Bonneville Power Administration
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Vapor Barrier and Ventilation Control
Effective vapor barriers and good ventilation are important for a well insulated home. The normal activities of cooking, cleaning, and breathing all produce moisture in a heated house. Good vapor barriers will assure that most of the moisture from the heated house doesn't pass through the walls, ceiling, or floor of the building. Adequate ventilation, particularly in attics and crawl spaces, will prevent moisture from condensing on the insulation or the building structure.
Moisture can saturate insulation, drastically reducing its ability to resist heat loss. It can also cause mold, mildew, and other decay in building materials and insulation. Wet insulation is much heavier than dry insulation and can overload your ceiling, causing sagging or even more serious damage.
Some insulation, such as batt or blanket or rigid board, is available with an attached vapor barrier. If you use loose fill insulation (as you might in the attic), sheets of 6-mil polyethylene may be stapled between ceiling joists throughout the attic as a vapor barrier. Special low perm paint is also available for this purpose. If you choose not to install a vapor barrier, you may have to increase ventilation to the area.
Walls cannot be ventilated in the way that attics and crawlspaces are, so you must provide a good vapor barrier. Use batt-type insulation with an attached vapor barrier facing or 6-mil polyethylene stapled across the studs. You may also apply a vapor barrier paint to the wall if it faces the heated space.
Vent openings in attics and crawl spaces must be placed so that air can flow in one opening, across the insulated area, and out the other (Fig. 9.1). This is usually made possible through cross-ventilation.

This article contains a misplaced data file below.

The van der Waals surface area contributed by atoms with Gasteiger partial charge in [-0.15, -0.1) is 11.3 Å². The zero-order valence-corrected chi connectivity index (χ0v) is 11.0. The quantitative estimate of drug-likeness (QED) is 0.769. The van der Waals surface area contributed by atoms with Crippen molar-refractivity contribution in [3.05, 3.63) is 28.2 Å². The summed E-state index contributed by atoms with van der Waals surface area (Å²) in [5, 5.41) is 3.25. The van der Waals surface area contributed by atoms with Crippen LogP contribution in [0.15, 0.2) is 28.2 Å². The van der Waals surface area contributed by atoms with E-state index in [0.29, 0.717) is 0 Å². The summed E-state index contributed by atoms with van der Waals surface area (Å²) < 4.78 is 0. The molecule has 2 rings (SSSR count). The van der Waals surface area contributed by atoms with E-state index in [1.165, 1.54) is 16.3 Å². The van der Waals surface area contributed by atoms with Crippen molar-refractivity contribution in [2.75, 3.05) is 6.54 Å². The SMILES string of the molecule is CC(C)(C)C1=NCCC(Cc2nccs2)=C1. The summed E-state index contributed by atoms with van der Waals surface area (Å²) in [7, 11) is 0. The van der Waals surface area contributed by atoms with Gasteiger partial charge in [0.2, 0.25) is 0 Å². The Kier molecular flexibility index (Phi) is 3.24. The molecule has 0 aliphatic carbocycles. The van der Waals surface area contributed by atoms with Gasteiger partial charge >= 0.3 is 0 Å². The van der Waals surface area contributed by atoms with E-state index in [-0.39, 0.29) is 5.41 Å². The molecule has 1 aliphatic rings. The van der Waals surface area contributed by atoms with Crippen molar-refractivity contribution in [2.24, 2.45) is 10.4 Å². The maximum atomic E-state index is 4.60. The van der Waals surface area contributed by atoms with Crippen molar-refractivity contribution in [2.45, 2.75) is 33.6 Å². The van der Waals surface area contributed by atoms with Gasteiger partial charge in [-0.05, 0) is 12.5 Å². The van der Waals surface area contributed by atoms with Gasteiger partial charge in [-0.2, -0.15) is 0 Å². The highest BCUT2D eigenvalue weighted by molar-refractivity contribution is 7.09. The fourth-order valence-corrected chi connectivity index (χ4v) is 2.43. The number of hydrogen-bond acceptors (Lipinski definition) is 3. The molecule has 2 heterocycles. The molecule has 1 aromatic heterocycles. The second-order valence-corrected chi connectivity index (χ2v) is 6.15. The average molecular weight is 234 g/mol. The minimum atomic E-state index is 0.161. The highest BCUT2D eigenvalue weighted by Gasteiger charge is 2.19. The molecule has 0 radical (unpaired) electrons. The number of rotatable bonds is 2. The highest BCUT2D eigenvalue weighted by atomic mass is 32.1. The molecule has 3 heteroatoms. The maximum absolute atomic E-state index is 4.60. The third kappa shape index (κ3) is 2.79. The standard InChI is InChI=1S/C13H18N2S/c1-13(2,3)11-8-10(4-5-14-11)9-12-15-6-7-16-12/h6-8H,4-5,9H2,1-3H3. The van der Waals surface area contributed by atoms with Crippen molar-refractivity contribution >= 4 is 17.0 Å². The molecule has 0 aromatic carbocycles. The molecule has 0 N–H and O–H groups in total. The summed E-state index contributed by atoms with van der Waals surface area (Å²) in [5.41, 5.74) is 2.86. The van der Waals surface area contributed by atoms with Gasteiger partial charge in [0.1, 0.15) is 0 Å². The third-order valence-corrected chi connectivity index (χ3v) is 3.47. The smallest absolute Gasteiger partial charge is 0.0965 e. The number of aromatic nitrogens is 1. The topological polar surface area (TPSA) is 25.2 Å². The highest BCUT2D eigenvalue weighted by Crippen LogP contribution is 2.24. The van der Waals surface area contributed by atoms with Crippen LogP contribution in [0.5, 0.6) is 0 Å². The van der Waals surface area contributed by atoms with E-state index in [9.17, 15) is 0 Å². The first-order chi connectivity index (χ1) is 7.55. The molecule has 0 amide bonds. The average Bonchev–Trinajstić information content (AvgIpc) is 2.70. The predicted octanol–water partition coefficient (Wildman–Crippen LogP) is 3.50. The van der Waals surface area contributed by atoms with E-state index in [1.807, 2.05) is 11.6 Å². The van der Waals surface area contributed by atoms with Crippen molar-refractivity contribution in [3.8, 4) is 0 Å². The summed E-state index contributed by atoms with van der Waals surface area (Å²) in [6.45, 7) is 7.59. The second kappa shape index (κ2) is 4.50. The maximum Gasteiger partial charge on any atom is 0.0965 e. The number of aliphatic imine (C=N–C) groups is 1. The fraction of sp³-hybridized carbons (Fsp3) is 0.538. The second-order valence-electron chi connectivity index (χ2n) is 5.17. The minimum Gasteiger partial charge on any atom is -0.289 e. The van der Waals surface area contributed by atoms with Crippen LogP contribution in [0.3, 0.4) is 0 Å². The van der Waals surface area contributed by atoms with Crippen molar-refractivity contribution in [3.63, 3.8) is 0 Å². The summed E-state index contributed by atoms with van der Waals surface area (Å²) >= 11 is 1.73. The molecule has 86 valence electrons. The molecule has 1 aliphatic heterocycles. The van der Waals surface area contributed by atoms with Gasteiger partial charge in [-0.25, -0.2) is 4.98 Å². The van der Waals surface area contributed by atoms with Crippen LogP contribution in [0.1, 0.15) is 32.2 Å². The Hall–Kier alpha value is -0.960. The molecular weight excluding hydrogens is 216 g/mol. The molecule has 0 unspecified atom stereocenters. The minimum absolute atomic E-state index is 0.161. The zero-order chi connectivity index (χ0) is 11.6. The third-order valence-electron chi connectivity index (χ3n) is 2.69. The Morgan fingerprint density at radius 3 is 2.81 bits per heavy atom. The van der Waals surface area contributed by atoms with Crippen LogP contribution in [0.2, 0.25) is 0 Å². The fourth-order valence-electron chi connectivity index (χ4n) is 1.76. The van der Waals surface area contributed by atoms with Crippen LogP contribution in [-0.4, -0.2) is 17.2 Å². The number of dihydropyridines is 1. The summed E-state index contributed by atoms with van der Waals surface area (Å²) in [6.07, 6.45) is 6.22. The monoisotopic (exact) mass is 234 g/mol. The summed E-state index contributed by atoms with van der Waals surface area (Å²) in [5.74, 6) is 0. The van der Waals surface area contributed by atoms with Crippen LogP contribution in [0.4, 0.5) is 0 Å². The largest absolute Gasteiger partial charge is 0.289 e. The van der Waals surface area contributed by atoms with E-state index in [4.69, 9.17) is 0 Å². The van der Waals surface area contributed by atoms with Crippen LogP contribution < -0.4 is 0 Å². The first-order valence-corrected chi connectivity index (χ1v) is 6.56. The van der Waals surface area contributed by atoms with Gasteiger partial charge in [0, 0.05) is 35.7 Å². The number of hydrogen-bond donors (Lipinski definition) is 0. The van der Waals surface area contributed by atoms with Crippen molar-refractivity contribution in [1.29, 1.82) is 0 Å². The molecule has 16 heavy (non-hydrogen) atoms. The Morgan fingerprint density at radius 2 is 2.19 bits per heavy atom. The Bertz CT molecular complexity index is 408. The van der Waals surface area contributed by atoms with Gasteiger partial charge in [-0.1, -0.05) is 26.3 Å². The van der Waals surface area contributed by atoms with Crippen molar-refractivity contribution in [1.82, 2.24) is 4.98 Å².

Cross-ventilation can be achieved in crawl spaces by placing vents at direct opposite sides of the space. The Uniform Building Code recommends a venting area of 1 square-foot for each 150 square feet of crawl space/floor area.
When perimeter insulation is installed, special ventilation is required. This type of insulation is much less effective in cold weather if the crawl space is vented. Vents must be closed during cold weather and opened again when the heating season is over.
Attics are best ventilated by taking advantage of convection, the natural tendency of warm air to rise. In an attic, this is called the "chimney effect." Half of the vents are placed at the eaves (the lower part of the attic) and half at the gables or ridges above. The heat of the sun and the force of wind naturally provide attic cross-ventilation with this system.
Cross-ventilated attics must provide 1 square foot of net free area (NFA-see Glossary of Terms) for each 300 square feet of ceiling area (with or without a vapor barrier).
If the attic is not cross-ventilated (i.e., all vents are at the gables or at the soffits, or if there is not natural ventilation), increased ventilation may be recommended. If no vapor barrier is installed, 1 square foot NFA should be provided for each 150 square feet of ceiling area. If your attic does not provide this much ventilation, it may be easier to install a vapor barrier. Attics insulated with a vapor barrier must provide 1 square foot of NFA for each 300 square feet of ceiling area when not cross-ventilated.
Mesh screens and/or rain louvers can reduce the net free area of vents by as much as one-third. Unless the louvers have "free air" stamped on them, use Table C to find the net free area of vents when covered with various vent materials.
If passive ventilation isn't practical, you may install power ventilation. Ask your utility for help in locating and sizing the type appropriate for your situation. Air turbines are not acceptable.
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